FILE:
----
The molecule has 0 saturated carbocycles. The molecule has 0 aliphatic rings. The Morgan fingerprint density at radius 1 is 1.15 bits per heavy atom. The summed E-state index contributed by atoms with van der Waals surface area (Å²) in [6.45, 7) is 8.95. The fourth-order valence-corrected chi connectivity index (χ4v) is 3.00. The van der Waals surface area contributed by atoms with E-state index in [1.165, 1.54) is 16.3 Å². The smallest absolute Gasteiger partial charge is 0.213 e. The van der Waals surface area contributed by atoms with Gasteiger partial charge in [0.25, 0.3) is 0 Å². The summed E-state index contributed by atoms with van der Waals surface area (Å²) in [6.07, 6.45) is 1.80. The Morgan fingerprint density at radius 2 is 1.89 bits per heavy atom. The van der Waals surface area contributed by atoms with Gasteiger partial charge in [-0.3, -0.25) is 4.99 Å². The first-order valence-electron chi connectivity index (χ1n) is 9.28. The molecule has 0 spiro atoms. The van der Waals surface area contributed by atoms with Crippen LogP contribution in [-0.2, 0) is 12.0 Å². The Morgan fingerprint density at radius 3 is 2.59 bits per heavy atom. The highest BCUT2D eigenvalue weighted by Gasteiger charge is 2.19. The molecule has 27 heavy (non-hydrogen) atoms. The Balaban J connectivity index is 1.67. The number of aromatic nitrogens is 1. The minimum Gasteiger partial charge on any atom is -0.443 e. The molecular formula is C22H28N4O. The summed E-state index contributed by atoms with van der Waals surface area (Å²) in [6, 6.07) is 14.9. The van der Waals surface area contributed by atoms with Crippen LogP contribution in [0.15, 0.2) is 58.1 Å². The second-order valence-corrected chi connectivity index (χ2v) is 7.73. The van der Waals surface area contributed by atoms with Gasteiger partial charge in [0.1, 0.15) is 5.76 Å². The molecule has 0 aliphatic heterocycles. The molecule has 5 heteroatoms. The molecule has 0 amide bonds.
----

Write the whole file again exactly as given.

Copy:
The molecule has 0 saturated carbocycles. The molecule has 0 aliphatic rings. The Morgan fingerprint density at radius 1 is 1.15 bits per heavy atom. The summed E-state index contributed by atoms with van der Waals surface area (Å²) in [6.45, 7) is 8.95. The fourth-order valence-corrected chi connectivity index (χ4v) is 3.00. The van der Waals surface area contributed by atoms with E-state index in [1.165, 1.54) is 16.3 Å². The smallest absolute Gasteiger partial charge is 0.213 e. The van der Waals surface area contributed by atoms with Gasteiger partial charge in [0.25, 0.3) is 0 Å². The summed E-state index contributed by atoms with van der Waals surface area (Å²) in [6.07, 6.45) is 1.80. The Morgan fingerprint density at radius 2 is 1.89 bits per heavy atom. The van der Waals surface area contributed by atoms with Gasteiger partial charge in [-0.3, -0.25) is 4.99 Å². The first-order valence-electron chi connectivity index (χ1n) is 9.28. The molecule has 0 spiro atoms. The van der Waals surface area contributed by atoms with Crippen LogP contribution in [-0.2, 0) is 12.0 Å². The Morgan fingerprint density at radius 3 is 2.59 bits per heavy atom. The highest BCUT2D eigenvalue weighted by Gasteiger charge is 2.19. The molecule has 27 heavy (non-hydrogen) atoms. The Balaban J connectivity index is 1.67. The number of aromatic nitrogens is 1. The minimum Gasteiger partial charge on any atom is -0.443 e. The molecular formula is C22H28N4O. The summed E-state index contributed by atoms with van der Waals surface area (Å²) in [6, 6.07) is 14.9. The van der Waals surface area contributed by atoms with Crippen LogP contribution in [0.15, 0.2) is 58.1 Å². The second-order valence-corrected chi connectivity index (χ2v) is 7.73. The van der Waals surface area contributed by atoms with Gasteiger partial charge in [0.1, 0.15) is 5.76 Å². The molecule has 0 aliphatic heterocycles. The molecule has 5 heteroatoms. The molecule has 0 amide bonds.